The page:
Around 3 lakh students have registered for Delhi University (DU)'s Undergraduate (UG) admissions for various courses in affiliated colleges. According to the latest data provided by DU, 2,96,296 candidates have registered on the Delhi University's website for admission to undergraduate courses till Tuesday evening. Out of total 2.96 lakh, 1,84,699 candidates have paid their fees.
The national capital region-based university started registrations for its UG programmes on May 30 and the process will end on June 14.
Various colleges affiliated with the varsity, including top ranked St. Stephens College, Hindu College, SRCC, LSR and Mirand College, are likely to release the first cut-off list on June 20, a week after the conclusion of the registration process.
The second cut-off list is expected on June 25 while the third to be released on June 29.
The fourth and fifth cut-off lists will be out on July 4 and July 9 respectively.
Out of the total number of registrations, 1,13,501 candidates are from the unreserved category, 35,756 other backward classes, 25,668 scheduled castes, 5,230 scheduled tribes and 4,544 from the economically weaker section (EWS).
This year, the varsity has effected a 10 per cent increase in seats for the EWS and there will be a rise of close to 6,000 seats, taking the total number of seats for undergraduate courses to 62,000.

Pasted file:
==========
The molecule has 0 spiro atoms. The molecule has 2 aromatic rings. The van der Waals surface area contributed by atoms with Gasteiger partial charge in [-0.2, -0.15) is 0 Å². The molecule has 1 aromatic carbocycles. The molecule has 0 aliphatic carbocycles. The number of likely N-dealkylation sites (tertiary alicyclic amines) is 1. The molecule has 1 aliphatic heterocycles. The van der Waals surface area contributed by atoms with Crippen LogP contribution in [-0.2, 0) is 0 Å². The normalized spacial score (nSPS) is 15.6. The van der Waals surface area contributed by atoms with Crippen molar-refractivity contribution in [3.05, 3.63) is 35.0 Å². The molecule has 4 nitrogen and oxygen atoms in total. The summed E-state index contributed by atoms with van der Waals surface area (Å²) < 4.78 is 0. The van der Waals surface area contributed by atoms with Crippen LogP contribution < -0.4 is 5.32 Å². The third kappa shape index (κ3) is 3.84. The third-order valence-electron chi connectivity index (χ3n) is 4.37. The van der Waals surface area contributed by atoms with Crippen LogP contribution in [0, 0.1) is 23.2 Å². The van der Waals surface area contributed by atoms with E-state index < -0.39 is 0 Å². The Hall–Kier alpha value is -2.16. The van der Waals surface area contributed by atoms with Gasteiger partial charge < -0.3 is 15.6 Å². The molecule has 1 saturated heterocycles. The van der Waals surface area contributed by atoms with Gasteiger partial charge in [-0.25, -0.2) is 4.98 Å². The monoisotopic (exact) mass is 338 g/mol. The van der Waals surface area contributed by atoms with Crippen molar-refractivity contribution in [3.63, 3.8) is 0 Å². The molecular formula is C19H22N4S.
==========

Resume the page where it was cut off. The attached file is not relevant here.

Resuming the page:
DU admission forms can be filled on the official website of the varsity, du.ac.in.
Meanwhile, the Delhi High Court Monday sought to know the stand of the Centre and DU on a plea challenging its new admission criteria for undergraduate courses. A bench of Justices Anu Malhotra and Talwant Singh said there was arbitrariness in how criteria were amended just a day before opening of registration for admission. The observation by the bench came while hearing a plea by lawyer Charanpal Singh Bagri who has claimed that the varsity's decision to amend the criteria at the last moment was in violation of the principle of natural justice.
While issuing notice to the Ministry of Human Resource Development (MHRD) and DU and seeking their stand on the issue, the court asked the petitioner why no students were part of the petition.
The bench said "there was a lot of hue and cry on the internet" against the amended norms and observed that it would be have been appropriate if students had also joined the petitioner.
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